The European major power signatories defended the deal and told Iran that they would help defend it from the crushing sanctions Trump planned to use to strangle the Iranian economy to force Tehran to accept a tougher accord.

‘Next to nothing’

But in Iran’s eyes, the Europeans have done next to nothing to protect its economy from Trump. Thus, in a last ditch effort to press Europe to offer some meaningful assistance, Iran has in recent months gradually degraded its compliance with the JCPOA, culminating in its decision—days after the US drone strike assassination of Iran’s de facto military chief and second most important official, Major General Qasem Soleimani—to drop compliance with all nuclear deal restrictions on its enrichment of uranium.

Since that move, some European officials have briefed media that Iran could be less than a year away from developing the ability to build a nuclear bomb. Purportedly with such considerations in mind, and more in sorrow than anger, the European JCPOA signatories decided to activate the dispute resolution mechanism.

But some reports indicate other considerations also lay behind the move, described by Iran as “a strategic mistake”. On January 15, the Washington Post cited unnamed European officials as saying the Trump administration threatened to impose a 25% tariff on European automobile imports if Britain, France and Germany did not formally accuse Iran of breaking the nuclear deal.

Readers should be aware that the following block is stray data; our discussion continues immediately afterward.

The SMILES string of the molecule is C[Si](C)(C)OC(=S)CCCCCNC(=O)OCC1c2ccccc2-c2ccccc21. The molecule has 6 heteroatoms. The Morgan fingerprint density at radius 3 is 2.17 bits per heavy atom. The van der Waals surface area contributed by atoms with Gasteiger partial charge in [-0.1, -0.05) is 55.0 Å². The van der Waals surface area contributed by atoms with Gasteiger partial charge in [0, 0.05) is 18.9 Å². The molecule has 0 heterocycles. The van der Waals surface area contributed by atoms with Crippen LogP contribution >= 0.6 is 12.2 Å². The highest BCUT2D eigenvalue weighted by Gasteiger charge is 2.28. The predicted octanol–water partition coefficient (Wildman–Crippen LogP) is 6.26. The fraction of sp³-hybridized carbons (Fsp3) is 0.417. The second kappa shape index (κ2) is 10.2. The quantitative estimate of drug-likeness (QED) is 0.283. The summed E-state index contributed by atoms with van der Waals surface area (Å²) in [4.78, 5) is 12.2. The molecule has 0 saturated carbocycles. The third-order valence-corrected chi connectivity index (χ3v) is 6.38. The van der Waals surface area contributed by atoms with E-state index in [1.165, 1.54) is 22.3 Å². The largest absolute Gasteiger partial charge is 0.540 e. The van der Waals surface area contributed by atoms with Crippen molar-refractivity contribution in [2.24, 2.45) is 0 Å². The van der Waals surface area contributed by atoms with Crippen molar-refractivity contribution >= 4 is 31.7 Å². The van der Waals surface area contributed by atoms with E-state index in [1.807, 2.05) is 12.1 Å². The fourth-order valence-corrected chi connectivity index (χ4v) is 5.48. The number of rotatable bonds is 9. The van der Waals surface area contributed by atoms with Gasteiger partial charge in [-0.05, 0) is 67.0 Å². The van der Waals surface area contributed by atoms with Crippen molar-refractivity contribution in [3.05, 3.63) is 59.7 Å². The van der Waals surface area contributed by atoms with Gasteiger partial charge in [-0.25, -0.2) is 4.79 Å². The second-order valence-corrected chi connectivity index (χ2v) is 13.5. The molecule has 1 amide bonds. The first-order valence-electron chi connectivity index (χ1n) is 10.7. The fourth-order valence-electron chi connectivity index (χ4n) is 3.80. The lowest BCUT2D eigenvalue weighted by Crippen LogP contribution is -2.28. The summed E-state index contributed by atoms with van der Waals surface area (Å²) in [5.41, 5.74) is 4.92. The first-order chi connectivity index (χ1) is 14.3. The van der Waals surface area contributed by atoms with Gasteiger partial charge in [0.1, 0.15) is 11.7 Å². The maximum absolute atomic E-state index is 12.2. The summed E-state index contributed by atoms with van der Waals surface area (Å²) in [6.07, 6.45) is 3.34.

US Treasury Secretary Steven Mnuchin said Washington now anticipated that the UN sanctions on Iran would “snap back into place” as a result of the European move. The European countries have said that is not their goal.

Russians urge common security mechanism

Russia has said it saw no grounds to trigger the dispute mechanism. Russian Foreign Minister Sergey Lavrov said on January 15 that Moscow has been urging Gulf countries to consider a common security mechanism for their region. He added it was time the world got rid of unilateral measures such as sanctions.

Reuters reported that French Foreign Minister Jean-Yves Le Drian told lawmakers on January 15 that the only way to resolve the crisis between the US and Iran was for Tehran to accept a broad negotiation and Washington to progressively reduce sanctions. He added that efforts by France and its European partners since September 2017 to open a new negotiation that would include Iran’s nuclear activities after 2025, its ballistic missile programme and its regional activities in return for a reduction of US sanctions was the only way forward.

“This platform is still there and is possible,” Le Drian said. “Today, it is the only solution to get out of the crisis.”

Speaking in Delhi on January 15, Iranian Foreign Minister, Mohammad Javad Zarif, was more upbeat than Rouhani as to the future of the nuclear deal. He argued that the dispute resolution mechanism was intended to resolve issues such as those raised and that the agreement was “not dead”.

The Guardian, meanwhile, cited Iranian state media as announcing that Iran’s supreme leader, Ayatollah Ali Khamenei, is due to deliver the sermon at this Friday’s prayers. He has not spoken at the prayers for eight years and is thought to only do so during critical periods. The last time he did so was in 2012 when he discussed the Arab Spring.